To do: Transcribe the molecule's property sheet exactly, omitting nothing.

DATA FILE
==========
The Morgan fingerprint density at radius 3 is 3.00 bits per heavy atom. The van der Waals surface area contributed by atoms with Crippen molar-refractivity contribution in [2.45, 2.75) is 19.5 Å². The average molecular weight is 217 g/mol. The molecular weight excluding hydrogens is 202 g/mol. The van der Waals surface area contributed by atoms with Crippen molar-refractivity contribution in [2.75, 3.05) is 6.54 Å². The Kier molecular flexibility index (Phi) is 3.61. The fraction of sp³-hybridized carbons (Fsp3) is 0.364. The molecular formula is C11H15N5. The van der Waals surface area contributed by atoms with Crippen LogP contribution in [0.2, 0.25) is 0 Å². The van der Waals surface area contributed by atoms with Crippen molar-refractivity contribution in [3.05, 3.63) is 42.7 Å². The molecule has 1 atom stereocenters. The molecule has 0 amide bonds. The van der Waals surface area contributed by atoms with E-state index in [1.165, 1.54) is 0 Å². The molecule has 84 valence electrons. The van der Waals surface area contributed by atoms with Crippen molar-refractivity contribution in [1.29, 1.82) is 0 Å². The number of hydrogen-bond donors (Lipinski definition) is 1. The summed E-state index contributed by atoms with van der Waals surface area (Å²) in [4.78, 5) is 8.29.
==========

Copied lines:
The Morgan fingerprint density at radius 3 is 3.00 bits per heavy atom. The van der Waals surface area contributed by atoms with Crippen molar-refractivity contribution in [2.45, 2.75) is 19.5 Å². The average molecular weight is 217 g/mol. The molecular weight excluding hydrogens is 202 g/mol. The van der Waals surface area contributed by atoms with Crippen molar-refractivity contribution in [2.75, 3.05) is 6.54 Å². The Kier molecular flexibility index (Phi) is 3.61. The fraction of sp³-hybridized carbons (Fsp3) is 0.364. The molecular formula is C11H15N5. The van der Waals surface area contributed by atoms with Crippen LogP contribution in [0.2, 0.25) is 0 Å². The van der Waals surface area contributed by atoms with Crippen molar-refractivity contribution in [3.05, 3.63) is 42.7 Å². The molecule has 1 atom stereocenters. The molecule has 0 amide bonds. The van der Waals surface area contributed by atoms with E-state index in [1.165, 1.54) is 0 Å². The molecule has 84 valence electrons. The van der Waals surface area contributed by atoms with Crippen molar-refractivity contribution in [1.29, 1.82) is 0 Å². The number of hydrogen-bond donors (Lipinski definition) is 1. The summed E-state index contributed by atoms with van der Waals surface area (Å²) in [4.78, 5) is 8.29.